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I have been with a man for almost five years. He is caring, intelligent, loving, handsome and has always been there for me. I trust and respect him completely. However, once the honeymoon phase ended, our sex life completely disappeared. To be honest, it was never amazing to begin with, but I was content, or so I remember. I think what happened was that I started to realize I was the only one initiating, and I stopped to see what would happen and of course it just stopped. Another thing to mention is that we never really had a lot of chemistry or that flirty spark people talk about. Our relationship has always been comfortable. We were friends for years before we started dating.
I have tried to bring the sex issue up to him for the past two years and, from my perspective, he never really put in any effort to fix it. He told me that his sex drive just is never going to be on my level and that sex just was not a driver for him, and that was disappointing to hear. Since then I have been wondering if we are just not compatible in a fundamental way. I kept asking myself, "Do I need someone who is more sexually driven, or is this a compromise I can make? Doesn't passion and sex fade in any relationship? Is this my fate if I choose monogamy no matter what? Or do I need to leave?"
These questions kept creeping into my head and I had just about given up until a week ago when he called me out on acting different and hiding things from him. I had been texting and flirting with a coworker and to be honest, I never expected him to notice. Obviously I know what I was doing wasn't great, but I never felt like I crossed any lines. This emotional response from him is the most passion I've seen from him in two years. We had a long conversation and I began to realize all of the mistakes that I had made over the past two years as well. For the past week, he has basically been a different person. Super loving, putting in effort, opening up ... but something still feels off for me. I feel more connected with him now than I have in a really long time and it is really nice and beautiful, but I still get anxious when he tries anything sexual with me. I think I also resent how long this took and that I needed to throw another person in his face to get a response.
Can I come back from being halfway out the door? Do I need time to readjust? Or do I just realize I need something he can't give me and stop wasting his time? I love him so much and the thought of throwing away this amazing relationship over something like sex or flirtation breaks my heart and seems ridiculous. But so does the idea of never connecting on a sexual level with someone again. I was never going to leave my five-year stable, loving, respectful relationship for someone else, but I think it’s worth noting what this co-worker represented, which is this easy, flirty connection and sexual tension I am not sure I have ever had with my boyfriend.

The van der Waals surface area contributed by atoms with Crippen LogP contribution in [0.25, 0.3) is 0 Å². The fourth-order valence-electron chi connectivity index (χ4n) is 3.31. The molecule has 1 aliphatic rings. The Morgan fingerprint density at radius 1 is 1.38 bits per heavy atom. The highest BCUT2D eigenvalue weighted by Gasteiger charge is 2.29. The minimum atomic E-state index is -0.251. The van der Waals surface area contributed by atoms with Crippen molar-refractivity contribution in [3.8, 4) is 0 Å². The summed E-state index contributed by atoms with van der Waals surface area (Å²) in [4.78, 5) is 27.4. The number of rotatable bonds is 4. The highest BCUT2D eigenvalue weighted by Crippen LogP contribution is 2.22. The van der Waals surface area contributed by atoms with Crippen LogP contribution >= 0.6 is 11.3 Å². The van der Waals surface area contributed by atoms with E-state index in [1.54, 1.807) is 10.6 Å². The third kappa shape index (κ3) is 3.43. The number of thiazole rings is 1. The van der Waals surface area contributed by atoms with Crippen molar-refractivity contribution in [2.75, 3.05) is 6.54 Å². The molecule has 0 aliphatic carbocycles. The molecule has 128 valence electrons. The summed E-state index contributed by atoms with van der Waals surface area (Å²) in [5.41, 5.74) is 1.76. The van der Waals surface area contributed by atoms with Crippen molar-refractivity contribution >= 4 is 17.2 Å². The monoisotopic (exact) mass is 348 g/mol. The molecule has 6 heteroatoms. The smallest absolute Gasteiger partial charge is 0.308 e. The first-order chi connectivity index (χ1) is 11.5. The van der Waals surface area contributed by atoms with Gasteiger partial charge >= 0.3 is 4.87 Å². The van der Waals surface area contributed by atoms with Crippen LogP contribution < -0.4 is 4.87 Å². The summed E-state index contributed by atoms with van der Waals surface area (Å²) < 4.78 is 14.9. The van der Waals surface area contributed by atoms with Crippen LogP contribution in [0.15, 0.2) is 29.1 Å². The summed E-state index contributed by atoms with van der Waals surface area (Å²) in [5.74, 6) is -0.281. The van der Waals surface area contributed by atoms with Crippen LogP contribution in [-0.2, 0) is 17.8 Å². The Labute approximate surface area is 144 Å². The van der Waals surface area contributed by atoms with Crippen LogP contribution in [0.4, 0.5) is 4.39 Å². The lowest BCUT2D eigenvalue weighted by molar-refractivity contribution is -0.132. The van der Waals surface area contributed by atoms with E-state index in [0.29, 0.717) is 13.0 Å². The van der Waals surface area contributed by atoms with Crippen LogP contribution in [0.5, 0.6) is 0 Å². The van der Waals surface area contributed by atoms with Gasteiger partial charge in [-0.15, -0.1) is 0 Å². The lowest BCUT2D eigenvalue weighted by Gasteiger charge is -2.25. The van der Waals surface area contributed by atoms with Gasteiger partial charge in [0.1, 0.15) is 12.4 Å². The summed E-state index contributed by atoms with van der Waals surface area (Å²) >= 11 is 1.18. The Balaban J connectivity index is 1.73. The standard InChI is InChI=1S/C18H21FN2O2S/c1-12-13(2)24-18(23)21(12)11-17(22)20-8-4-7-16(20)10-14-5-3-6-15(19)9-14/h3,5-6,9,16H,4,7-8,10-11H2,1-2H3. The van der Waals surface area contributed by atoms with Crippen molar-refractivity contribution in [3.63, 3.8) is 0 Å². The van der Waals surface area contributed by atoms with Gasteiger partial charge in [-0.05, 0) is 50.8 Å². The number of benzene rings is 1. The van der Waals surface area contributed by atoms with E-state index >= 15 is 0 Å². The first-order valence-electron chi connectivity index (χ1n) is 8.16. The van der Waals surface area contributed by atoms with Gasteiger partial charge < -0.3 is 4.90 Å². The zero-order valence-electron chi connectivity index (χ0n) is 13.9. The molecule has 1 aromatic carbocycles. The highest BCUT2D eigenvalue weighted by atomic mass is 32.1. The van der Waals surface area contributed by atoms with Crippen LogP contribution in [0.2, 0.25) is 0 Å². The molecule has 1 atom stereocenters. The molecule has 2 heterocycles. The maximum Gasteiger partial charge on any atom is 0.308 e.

And before you suggest it, I have gone to therapy, and all we talked about for months and months was my relationship, and yet here I am, still here, still stuck in indecision.
I wasn't going to suggest therapy, but since you mention it, it's interesting that you spent "months and months" talking about all of this. That might be your answer – the fact that after so much discussion, nothing changed. I understand why you're with this man. If you take the spark and the sex out of the equation, he sounds like an ideal partner. But sparks and sex are important to you. Those are big things to give up for life.
You suggest that the passion and drive for sex disappears over time in any long relationship, but I'm not sure that's true. Usually couples tell me it ebbs and flows. Also, some people have told me the spark comes back, sometimes because of the memory of what it was like in the beginning. Couples call upon the memories of those first moments of spark to help them reignite.
It's possible that if you end this relationship of five years, you’ll meet ... no one. For some time, at least. You'd give up so many wonderful, easy routines. You'd be upending your life in ways that might make you very uncomfortable. But you're already starting to do that work. The coworker flirtation didn't seem like a big deal, but it was. You were figuring out how it would feel to be unattached.
Your letter makes it seem like you're more than halfway out the door. Maybe give yourself a little more time to confirm, but when you're ready, start walking in the right direction.
Readers? Am I wrong to think the LW might have been ready to leave the second those co-worker texts started? Do you see a way to make this work? People in couples, can you talk about the idea that sex stops over time no matter what?